An aside on the left. Several spiked readers have written to ask why, since the mainstream parties are all the same, we don’t show our opposition by supporting a left-wing alternative such as the Respect coalition, even if we disagree with some of its policies. But the problem with these ‘alternatives’ goes much further than that. At a more profound level, they reflect the same downbeat attitude as the other parties. Indeed, the demoralisation of the left is often worse. Respect’s opposition to the Iraq war, for instance, its most noteworthy stand, has been based on the politics of Not In My Name – the slogan, as we have argued before, of political disengagement (see The politics of the lonely crowd, by Frank Furedi). On other issues, as Brendan O’Neill points out elsewhere on spiked, their manifesto endorses some of the worst contemporary prejudices about risk, science and human destructiveness (see Behind the ‘Battle of Bethnal Green’, by Brendan O’Neill). This is socialism as self-loathing and it means that Respect often sounds like the most conservative voice in this most conservative election.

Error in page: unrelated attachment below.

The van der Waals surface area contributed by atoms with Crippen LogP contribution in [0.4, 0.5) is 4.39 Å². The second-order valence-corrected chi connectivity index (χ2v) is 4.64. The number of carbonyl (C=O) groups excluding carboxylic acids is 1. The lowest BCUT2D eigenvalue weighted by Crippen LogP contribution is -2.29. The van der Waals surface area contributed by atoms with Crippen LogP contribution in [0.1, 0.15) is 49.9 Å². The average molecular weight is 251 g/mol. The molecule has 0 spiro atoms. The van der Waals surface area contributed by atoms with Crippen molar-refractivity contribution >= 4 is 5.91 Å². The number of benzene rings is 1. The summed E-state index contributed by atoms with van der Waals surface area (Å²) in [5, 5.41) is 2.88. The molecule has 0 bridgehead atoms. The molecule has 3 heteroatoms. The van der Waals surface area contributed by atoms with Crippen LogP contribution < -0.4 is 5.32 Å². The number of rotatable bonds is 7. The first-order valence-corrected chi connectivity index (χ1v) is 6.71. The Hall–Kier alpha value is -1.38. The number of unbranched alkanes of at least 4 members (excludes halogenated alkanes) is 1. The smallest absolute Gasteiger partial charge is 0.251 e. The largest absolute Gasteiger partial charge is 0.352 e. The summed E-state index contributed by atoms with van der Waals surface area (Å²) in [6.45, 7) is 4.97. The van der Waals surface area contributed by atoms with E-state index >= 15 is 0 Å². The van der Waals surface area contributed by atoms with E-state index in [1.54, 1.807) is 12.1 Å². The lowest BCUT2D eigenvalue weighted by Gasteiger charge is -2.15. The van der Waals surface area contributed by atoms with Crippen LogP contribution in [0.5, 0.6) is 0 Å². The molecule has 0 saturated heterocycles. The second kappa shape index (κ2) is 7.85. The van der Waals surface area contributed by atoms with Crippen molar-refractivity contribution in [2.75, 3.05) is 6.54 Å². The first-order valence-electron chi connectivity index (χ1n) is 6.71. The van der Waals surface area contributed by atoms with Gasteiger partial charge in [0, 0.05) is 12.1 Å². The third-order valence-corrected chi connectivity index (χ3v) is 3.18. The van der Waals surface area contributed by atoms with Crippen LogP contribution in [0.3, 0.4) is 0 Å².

When asked if I am left-wing these days, I tend to say that I am on the left, but not of it. The political label ‘Left’ originated during the French Revolution at the end of the eighteenth century, to describe those who came together on that side of the National Assembly to champion liberty and the Enlightenment ethos of rationalism and science, against autocracy and clerical reaction. It is hard to see somebody like Gorgeous George Galloway standing among them on the strength of the Respect ticket, which does not even have the gumption to call for the abolition of the monarchy.

We need a new debate about how to raise horizons, and put human self-determination at the centre of political life. Without that, it really does not matter who you vote for, it will make little difference to the future. The flipside is that, whoever you do vote for – or if you don’t vote at all – you can still be part of this debate. Forget about left and right for now. In the first instance we have to establish the belief that humans can make their own history, even if not in circumstances of their own making. Otherwise, to rewrite the New Labour slogan, things will never get better.

Mick Hume is editor of spiked.

Read on:

spiked-issue: Election 2005

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Topics Politics